I stared at the brushstrokes. Rich hues of brick red, burnt umber and muddy orange flowed next to each other on the canvas. I took a step back from the painting to take it all in at once. Something I created. Hours spent breathing in toxic fumes of oil paint supplies — odorless mineral spirits, linseed oil, Liquin. Days spent battling the painting, propped on an easel in front of me. I would look at it. Assess it. Ask it what it needed; what was missing.
For nearly three years “Entanglement” traveled with me wherever I went. From the college studio where I finished painting it in 2012, to my childhood home when I ran out of money for an apartment in the city, and then back to Minneapolis when I finally committed to renting an artist’s studio.
I can’t count the number of times I’ve stood in front of this painting just to stare. I love the colors — the ugly orange-greens and muddy tans that help the brighter colors in the piece pop. The play between thick swatches of color and skinny lines that snake throughout.
Exactly a year ago I sold a different painting — “Sparks in the Soil” — my favorite. A huge vertical number that stood nearly six feet tall with varying shades of phthalo, mint and grass green. It was the painting I referred to when I felt lost, or when I needed to figure out the next steps to take on the works I currently had in progress. After I sold that piece, “Entanglement” took its place. It served as a point of reference when I felt lost, sparked new ideas for color palettes and brushstrokes, and helped me find context around my work — and myself.
But yesterday I got the call. “Entanglement” found a new home. Immediate elation and disbelief washed over me. The couple that decided to purchase the piece came to visit me at the studio twice. I knew that meant they were invested in the work. But after we settled on a price and I hung up the phone, my initial joy was gently clouded by the bittersweet thought that I won’t get to stand in front of “Entanglement” anymore, looking at how the colors bleed and weave together. Not to mention the worry that maybe, just maybe they won’t take good care of the painting I’ve protected and loved for so long.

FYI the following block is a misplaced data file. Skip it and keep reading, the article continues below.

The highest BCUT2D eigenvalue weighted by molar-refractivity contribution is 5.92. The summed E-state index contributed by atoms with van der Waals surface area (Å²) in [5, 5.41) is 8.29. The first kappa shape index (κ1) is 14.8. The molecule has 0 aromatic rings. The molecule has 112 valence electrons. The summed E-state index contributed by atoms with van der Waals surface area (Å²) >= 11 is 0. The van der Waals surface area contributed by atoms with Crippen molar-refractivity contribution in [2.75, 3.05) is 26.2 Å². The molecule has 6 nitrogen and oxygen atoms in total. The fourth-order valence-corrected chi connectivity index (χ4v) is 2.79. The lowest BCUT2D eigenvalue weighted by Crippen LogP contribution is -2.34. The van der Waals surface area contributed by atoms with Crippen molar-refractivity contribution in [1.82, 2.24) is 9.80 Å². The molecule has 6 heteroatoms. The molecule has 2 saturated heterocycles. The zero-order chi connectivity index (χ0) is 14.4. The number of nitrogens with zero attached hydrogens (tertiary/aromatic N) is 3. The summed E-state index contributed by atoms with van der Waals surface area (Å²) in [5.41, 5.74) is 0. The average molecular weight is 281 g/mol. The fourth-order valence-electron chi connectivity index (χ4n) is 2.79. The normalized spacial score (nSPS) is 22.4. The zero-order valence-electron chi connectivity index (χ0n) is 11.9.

Even as a kid, sharing wasn’t my strong suit. Call me particular. Particular and picky. Especially when it came to how people used or treated my stuff — toys, games, books, clothes. I always wanted things to be a certain way. I meticulously rounded up every piece of my board games or pet shop play sets after getting them out. I never doggy-eared corners or ripped pages in my books. Even though I’m older (and slightly better at sharing now), I still treat my paintings like the precious sky fairy dancers toys or beloved books of my childhood. Holding close. Feeling protective. Slow to share.
After “the call” I sat on my futon in the studio, emotions swirling, still trying to process what happened. Minutes earlier I had excitedly ran across the hallway to tell my painter friends the good news. A few thousand dollar sale is always something to celebrate, especially when you’re short on cash. But luckily as new feelings of worry began to bubble up, another artist friend walked into the studio. I shared my good news, but also my sadness at losing a painting that guided me for the last year.
He told me that as artists, we have to learn a tough skill — to let go and say goodbye. I turned up my nose at the thought. That sounded overly negative and sad, neither of which I was in the mood for at the moment. But he clarified. Don’t think about the sale of a painting as a personal loss, but a chance to share your passion with others. To share an object you love with someone else. I’ve always thought one of the greatest honors is when someone decides they want to live with a piece of your work — of yourself — in their home; that they want to look at your painting each day as they go about their lives. As I get ready to pack up “Entanglement” and drive it to its new home, I’ll keep that thought close. And try to be better at sharing.